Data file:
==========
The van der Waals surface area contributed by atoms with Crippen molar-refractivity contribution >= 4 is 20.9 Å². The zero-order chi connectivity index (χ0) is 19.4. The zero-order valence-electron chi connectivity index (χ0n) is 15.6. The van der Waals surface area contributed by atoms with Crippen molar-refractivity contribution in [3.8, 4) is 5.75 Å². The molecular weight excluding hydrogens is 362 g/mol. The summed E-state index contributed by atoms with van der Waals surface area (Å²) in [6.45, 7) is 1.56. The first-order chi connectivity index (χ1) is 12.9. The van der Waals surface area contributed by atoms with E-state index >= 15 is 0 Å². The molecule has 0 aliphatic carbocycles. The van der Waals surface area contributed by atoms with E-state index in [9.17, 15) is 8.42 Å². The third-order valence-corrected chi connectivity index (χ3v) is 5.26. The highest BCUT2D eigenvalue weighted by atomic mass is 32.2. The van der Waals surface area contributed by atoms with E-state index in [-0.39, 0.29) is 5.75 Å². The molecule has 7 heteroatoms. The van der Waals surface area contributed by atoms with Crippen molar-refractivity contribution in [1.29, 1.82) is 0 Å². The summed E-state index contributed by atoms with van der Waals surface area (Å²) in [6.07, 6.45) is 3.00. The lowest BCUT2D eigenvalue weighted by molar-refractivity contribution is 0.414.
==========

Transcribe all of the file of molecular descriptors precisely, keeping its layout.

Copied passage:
The van der Waals surface area contributed by atoms with Crippen molar-refractivity contribution >= 4 is 20.9 Å². The zero-order chi connectivity index (χ0) is 19.4. The zero-order valence-electron chi connectivity index (χ0n) is 15.6. The van der Waals surface area contributed by atoms with Crippen molar-refractivity contribution in [3.8, 4) is 5.75 Å². The molecular weight excluding hydrogens is 362 g/mol. The summed E-state index contributed by atoms with van der Waals surface area (Å²) in [6.45, 7) is 1.56. The first-order chi connectivity index (χ1) is 12.9. The van der Waals surface area contributed by atoms with E-state index >= 15 is 0 Å². The molecule has 0 aliphatic carbocycles. The van der Waals surface area contributed by atoms with E-state index in [9.17, 15) is 8.42 Å². The third-order valence-corrected chi connectivity index (χ3v) is 5.26. The highest BCUT2D eigenvalue weighted by atomic mass is 32.2. The van der Waals surface area contributed by atoms with E-state index in [-0.39, 0.29) is 5.75 Å². The molecule has 7 heteroatoms. The van der Waals surface area contributed by atoms with Crippen molar-refractivity contribution in [1.29, 1.82) is 0 Å². The summed E-state index contributed by atoms with van der Waals surface area (Å²) in [6.07, 6.45) is 3.00. The lowest BCUT2D eigenvalue weighted by molar-refractivity contribution is 0.414.